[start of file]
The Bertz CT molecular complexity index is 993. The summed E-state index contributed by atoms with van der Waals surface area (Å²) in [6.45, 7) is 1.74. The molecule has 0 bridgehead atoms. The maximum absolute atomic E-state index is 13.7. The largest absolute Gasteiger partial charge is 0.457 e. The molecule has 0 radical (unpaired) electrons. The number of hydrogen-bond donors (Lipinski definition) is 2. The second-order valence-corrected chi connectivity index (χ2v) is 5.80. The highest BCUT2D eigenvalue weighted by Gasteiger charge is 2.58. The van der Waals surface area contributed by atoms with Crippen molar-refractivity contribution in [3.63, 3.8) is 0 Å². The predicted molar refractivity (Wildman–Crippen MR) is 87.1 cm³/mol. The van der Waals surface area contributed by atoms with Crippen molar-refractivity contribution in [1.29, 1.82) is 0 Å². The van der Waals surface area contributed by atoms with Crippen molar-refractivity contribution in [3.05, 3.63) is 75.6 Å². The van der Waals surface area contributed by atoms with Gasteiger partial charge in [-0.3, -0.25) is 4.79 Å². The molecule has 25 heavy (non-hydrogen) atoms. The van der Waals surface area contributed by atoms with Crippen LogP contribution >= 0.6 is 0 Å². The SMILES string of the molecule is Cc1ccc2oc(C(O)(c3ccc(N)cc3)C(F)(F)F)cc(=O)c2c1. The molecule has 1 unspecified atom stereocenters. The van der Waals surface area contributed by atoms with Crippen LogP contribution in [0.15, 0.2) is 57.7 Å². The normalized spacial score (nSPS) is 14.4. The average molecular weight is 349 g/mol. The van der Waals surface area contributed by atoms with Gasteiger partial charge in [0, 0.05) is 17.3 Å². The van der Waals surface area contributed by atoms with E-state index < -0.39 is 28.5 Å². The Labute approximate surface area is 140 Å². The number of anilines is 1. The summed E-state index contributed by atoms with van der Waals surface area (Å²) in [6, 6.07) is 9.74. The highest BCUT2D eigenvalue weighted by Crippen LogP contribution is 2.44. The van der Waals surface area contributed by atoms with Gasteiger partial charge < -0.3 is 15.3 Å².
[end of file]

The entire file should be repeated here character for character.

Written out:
The Bertz CT molecular complexity index is 993. The summed E-state index contributed by atoms with van der Waals surface area (Å²) in [6.45, 7) is 1.74. The molecule has 0 bridgehead atoms. The maximum absolute atomic E-state index is 13.7. The largest absolute Gasteiger partial charge is 0.457 e. The molecule has 0 radical (unpaired) electrons. The number of hydrogen-bond donors (Lipinski definition) is 2. The second-order valence-corrected chi connectivity index (χ2v) is 5.80. The highest BCUT2D eigenvalue weighted by Gasteiger charge is 2.58. The van der Waals surface area contributed by atoms with Crippen molar-refractivity contribution in [3.63, 3.8) is 0 Å². The predicted molar refractivity (Wildman–Crippen MR) is 87.1 cm³/mol. The van der Waals surface area contributed by atoms with Crippen molar-refractivity contribution in [1.29, 1.82) is 0 Å². The van der Waals surface area contributed by atoms with Crippen molar-refractivity contribution in [3.05, 3.63) is 75.6 Å². The van der Waals surface area contributed by atoms with Gasteiger partial charge in [-0.3, -0.25) is 4.79 Å². The molecule has 25 heavy (non-hydrogen) atoms. The van der Waals surface area contributed by atoms with Crippen LogP contribution >= 0.6 is 0 Å². The SMILES string of the molecule is Cc1ccc2oc(C(O)(c3ccc(N)cc3)C(F)(F)F)cc(=O)c2c1. The molecule has 1 unspecified atom stereocenters. The van der Waals surface area contributed by atoms with Crippen LogP contribution in [0.15, 0.2) is 57.7 Å². The normalized spacial score (nSPS) is 14.4. The average molecular weight is 349 g/mol. The van der Waals surface area contributed by atoms with Gasteiger partial charge in [0, 0.05) is 17.3 Å². The van der Waals surface area contributed by atoms with E-state index < -0.39 is 28.5 Å². The Labute approximate surface area is 140 Å². The number of anilines is 1. The summed E-state index contributed by atoms with van der Waals surface area (Å²) in [6, 6.07) is 9.74. The highest BCUT2D eigenvalue weighted by Crippen LogP contribution is 2.44. The van der Waals surface area contributed by atoms with Gasteiger partial charge < -0.3 is 15.3 Å².